AUG 09, 2021
Urges the FCC to accelerate deadline for STIR/SHAKEN adoption
(COLUMBIA, S.C.) - Attorney General Alan Wilson today urged the Federal Communications Commission (FCC) to fight back against the scourge of illegal robocalls by moving up the deadline for smaller telephone companies to implement caller ID technology. Attorney General Wilson joined a bipartisan coalition of 51 attorneys general, led by Attorney General Josh Stein (NC), Attorney General Josh Shapiro (PA), and Attorney General Leslie Rutledge (AR), in submitting comments to the FCC.
“This technology is not a silver bullet that will get rid of all illegal robocalls but it will reduce them and allow you to feel more comfortable knowing who’s calling you,” Attorney General Wilson said. “But right now, smaller companies don’t have to implement it until June 30, 2023, even if they do a high volume of illegal robocalls. That’s a loophole we need to close as quickly as possible.”
Under the TRACED Act, which became law in 2019, phone companies are required to implement STIR/SHAKEN technology on their networks. This caller ID authentication technology helps ensure that telephone calls are originating from verified numbers, not spoofed sources. Large companies were required to implement the technology by June 2021, and smaller phone companies were given an extension until June 2023.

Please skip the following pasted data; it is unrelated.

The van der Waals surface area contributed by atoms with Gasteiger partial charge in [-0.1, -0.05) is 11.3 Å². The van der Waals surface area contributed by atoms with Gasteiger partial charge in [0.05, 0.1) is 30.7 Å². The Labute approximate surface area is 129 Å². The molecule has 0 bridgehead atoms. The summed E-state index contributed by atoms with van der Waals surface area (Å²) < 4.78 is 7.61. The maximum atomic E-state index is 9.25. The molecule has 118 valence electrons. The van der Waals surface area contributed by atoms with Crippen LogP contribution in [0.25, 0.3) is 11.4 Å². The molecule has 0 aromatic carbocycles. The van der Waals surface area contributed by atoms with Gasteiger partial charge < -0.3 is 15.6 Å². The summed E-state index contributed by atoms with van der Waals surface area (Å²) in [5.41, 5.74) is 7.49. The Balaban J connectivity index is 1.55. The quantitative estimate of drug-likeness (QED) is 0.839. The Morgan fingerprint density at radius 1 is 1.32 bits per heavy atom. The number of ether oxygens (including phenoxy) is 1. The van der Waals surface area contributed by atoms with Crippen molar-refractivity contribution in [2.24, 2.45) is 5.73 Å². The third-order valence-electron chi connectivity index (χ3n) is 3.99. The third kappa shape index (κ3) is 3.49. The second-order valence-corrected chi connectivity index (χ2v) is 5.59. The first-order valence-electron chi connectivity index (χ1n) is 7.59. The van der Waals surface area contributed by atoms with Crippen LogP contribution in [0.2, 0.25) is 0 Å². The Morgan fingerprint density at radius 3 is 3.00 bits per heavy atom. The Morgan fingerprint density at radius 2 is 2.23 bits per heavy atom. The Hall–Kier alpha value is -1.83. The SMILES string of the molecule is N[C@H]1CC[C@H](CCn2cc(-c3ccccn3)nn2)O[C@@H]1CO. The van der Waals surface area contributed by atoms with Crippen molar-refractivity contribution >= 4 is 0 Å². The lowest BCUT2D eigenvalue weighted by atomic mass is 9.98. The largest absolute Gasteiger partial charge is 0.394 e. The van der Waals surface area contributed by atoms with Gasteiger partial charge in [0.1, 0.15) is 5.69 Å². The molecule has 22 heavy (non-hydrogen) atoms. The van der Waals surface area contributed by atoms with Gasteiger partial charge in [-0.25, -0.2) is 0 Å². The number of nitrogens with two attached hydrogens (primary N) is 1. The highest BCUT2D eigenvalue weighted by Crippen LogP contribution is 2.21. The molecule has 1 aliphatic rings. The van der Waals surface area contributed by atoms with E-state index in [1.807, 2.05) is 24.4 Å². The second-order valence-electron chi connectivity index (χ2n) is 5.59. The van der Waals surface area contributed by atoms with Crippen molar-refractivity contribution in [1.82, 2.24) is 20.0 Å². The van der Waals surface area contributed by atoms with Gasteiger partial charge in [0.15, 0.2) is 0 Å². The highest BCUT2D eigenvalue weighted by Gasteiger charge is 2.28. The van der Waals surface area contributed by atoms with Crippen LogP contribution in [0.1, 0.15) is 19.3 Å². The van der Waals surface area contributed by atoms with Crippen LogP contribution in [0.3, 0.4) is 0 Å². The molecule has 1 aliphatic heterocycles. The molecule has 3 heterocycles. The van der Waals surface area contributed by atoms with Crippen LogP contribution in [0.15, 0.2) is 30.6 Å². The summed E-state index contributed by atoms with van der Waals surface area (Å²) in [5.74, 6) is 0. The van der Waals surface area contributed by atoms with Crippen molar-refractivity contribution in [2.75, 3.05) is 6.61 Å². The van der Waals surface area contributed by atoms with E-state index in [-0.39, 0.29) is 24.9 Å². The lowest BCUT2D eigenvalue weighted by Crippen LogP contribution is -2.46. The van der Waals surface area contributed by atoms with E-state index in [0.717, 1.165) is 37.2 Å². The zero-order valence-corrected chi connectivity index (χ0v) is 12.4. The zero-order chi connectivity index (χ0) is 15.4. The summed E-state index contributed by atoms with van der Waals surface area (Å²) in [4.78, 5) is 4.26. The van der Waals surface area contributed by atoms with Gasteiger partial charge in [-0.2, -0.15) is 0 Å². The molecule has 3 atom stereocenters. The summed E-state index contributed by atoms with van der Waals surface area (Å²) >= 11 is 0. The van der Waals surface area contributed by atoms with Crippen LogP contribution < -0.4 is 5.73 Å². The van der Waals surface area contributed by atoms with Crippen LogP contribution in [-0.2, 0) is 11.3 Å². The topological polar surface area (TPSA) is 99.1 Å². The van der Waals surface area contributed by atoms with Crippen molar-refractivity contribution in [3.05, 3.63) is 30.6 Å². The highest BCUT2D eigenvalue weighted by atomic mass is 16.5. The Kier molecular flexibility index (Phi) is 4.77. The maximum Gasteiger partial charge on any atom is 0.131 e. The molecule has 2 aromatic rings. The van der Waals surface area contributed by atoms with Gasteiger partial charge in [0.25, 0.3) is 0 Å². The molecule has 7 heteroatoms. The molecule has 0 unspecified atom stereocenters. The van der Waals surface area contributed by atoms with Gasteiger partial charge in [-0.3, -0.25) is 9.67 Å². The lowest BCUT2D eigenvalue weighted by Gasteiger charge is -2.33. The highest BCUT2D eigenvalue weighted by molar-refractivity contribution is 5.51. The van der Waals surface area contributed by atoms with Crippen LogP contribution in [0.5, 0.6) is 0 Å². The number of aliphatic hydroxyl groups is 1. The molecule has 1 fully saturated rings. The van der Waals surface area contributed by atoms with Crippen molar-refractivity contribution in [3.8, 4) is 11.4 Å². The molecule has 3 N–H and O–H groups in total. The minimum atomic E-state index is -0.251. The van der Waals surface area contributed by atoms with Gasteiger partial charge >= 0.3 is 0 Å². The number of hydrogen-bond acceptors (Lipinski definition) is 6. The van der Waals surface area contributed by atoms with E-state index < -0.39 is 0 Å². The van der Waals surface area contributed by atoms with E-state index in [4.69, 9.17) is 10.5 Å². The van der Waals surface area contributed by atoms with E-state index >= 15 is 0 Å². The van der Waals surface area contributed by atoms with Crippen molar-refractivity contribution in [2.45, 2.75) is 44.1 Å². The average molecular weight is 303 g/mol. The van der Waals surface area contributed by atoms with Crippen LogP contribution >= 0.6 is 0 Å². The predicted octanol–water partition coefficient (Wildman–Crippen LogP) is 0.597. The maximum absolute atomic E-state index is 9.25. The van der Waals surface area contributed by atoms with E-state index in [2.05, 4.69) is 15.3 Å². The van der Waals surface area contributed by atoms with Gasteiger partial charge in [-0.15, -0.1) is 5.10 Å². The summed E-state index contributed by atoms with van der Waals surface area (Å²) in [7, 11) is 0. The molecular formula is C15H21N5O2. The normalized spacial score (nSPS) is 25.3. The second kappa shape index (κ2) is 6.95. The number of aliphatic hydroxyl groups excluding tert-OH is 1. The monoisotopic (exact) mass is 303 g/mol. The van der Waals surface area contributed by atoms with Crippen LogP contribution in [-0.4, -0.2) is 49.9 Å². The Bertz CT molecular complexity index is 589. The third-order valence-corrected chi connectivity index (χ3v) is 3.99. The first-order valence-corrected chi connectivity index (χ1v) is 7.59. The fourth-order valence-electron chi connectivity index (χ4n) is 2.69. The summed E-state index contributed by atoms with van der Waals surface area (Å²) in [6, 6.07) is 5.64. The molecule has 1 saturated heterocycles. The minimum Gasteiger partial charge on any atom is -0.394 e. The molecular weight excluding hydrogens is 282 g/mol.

However, some of the same smaller phone companies that are benefitting from this extension are also responsible for originating or facilitating high volumes of illegal robocalls that spam Americans and lead to financial or personal data loss. And without the STIR/SHAKEN technology in place, these smaller companies are failing to take a necessary step to minimize the continued onslaught of illegally spoofed robocalls that harm residents.
The coalition of attorneys general is asking the FCC to require these companies to implement the STIR/SHAKEN technology as soon as possible and no later than June 30, 2022.
Attorney General Wilson is joined in submitting today’s comments by the attorneys general of Alabama, Alaska, Arizona, Arkansas, California, Colorado, Connecticut, Delaware, District of Columbia, Florida, Georgia, Hawaii, Idaho, Illinois, Indiana, Iowa, Kansas, Kentucky, Louisiana, Maine, Maryland, Massachusetts, Michigan, Minnesota, Mississippi, Missouri, Montana, Nebraska, Nevada, New Hampshire, New Jersey, New Mexico, New York, North Carolina, North Dakota, Ohio, Oklahoma, Oregon, Pennsylvania, Rhode Island, South Dakota, Tennessee, Texas, Utah, Vermont, Virginia, Washington, West Virginia, Wisconsin, and Wyoming.
A copy of the comments is available here.
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